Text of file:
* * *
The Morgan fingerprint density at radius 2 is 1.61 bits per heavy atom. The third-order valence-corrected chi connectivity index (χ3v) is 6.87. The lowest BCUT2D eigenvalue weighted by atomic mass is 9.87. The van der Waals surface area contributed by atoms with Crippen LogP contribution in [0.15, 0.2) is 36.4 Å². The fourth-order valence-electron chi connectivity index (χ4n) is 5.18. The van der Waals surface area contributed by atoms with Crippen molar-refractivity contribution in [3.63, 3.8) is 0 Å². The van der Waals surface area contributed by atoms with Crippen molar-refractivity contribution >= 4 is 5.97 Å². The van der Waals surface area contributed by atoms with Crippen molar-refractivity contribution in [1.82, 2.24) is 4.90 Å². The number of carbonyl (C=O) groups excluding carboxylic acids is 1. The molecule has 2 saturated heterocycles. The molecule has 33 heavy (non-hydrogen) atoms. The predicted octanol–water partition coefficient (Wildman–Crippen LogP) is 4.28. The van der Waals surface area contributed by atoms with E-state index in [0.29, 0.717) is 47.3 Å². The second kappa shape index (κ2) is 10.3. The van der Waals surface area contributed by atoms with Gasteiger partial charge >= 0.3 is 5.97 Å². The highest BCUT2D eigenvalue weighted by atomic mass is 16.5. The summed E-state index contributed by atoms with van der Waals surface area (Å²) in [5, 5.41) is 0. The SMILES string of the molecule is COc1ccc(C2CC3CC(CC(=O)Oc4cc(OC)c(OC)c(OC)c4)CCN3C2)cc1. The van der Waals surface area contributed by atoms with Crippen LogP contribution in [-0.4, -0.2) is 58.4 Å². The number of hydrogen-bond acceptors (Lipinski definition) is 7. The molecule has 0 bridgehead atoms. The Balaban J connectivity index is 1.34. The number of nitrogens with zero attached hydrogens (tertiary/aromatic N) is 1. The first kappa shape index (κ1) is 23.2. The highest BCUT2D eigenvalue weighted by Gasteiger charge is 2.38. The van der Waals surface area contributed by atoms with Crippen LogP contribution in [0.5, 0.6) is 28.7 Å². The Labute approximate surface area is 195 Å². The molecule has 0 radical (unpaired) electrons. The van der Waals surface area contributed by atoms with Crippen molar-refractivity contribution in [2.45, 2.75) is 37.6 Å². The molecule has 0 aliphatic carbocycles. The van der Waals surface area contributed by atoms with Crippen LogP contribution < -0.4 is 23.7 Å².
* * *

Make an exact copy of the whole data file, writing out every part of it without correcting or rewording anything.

The Morgan fingerprint density at radius 2 is 1.61 bits per heavy atom. The third-order valence-corrected chi connectivity index (χ3v) is 6.87. The lowest BCUT2D eigenvalue weighted by atomic mass is 9.87. The van der Waals surface area contributed by atoms with Crippen LogP contribution in [0.15, 0.2) is 36.4 Å². The fourth-order valence-electron chi connectivity index (χ4n) is 5.18. The van der Waals surface area contributed by atoms with Crippen molar-refractivity contribution in [3.63, 3.8) is 0 Å². The van der Waals surface area contributed by atoms with Crippen molar-refractivity contribution >= 4 is 5.97 Å². The van der Waals surface area contributed by atoms with Crippen molar-refractivity contribution in [1.82, 2.24) is 4.90 Å². The number of carbonyl (C=O) groups excluding carboxylic acids is 1. The molecule has 2 saturated heterocycles. The molecule has 33 heavy (non-hydrogen) atoms. The predicted octanol–water partition coefficient (Wildman–Crippen LogP) is 4.28. The van der Waals surface area contributed by atoms with E-state index in [0.29, 0.717) is 47.3 Å². The second kappa shape index (κ2) is 10.3. The van der Waals surface area contributed by atoms with Gasteiger partial charge >= 0.3 is 5.97 Å². The highest BCUT2D eigenvalue weighted by atomic mass is 16.5. The summed E-state index contributed by atoms with van der Waals surface area (Å²) in [5, 5.41) is 0. The SMILES string of the molecule is COc1ccc(C2CC3CC(CC(=O)Oc4cc(OC)c(OC)c(OC)c4)CCN3C2)cc1. The van der Waals surface area contributed by atoms with Crippen LogP contribution in [-0.4, -0.2) is 58.4 Å². The number of hydrogen-bond acceptors (Lipinski definition) is 7. The molecule has 0 bridgehead atoms. The Balaban J connectivity index is 1.34. The number of nitrogens with zero attached hydrogens (tertiary/aromatic N) is 1. The first kappa shape index (κ1) is 23.2. The highest BCUT2D eigenvalue weighted by Gasteiger charge is 2.38. The van der Waals surface area contributed by atoms with Crippen LogP contribution in [0.5, 0.6) is 28.7 Å². The Labute approximate surface area is 195 Å². The molecule has 0 radical (unpaired) electrons. The van der Waals surface area contributed by atoms with Crippen molar-refractivity contribution in [2.45, 2.75) is 37.6 Å². The molecule has 0 aliphatic carbocycles. The van der Waals surface area contributed by atoms with Crippen LogP contribution < -0.4 is 23.7 Å².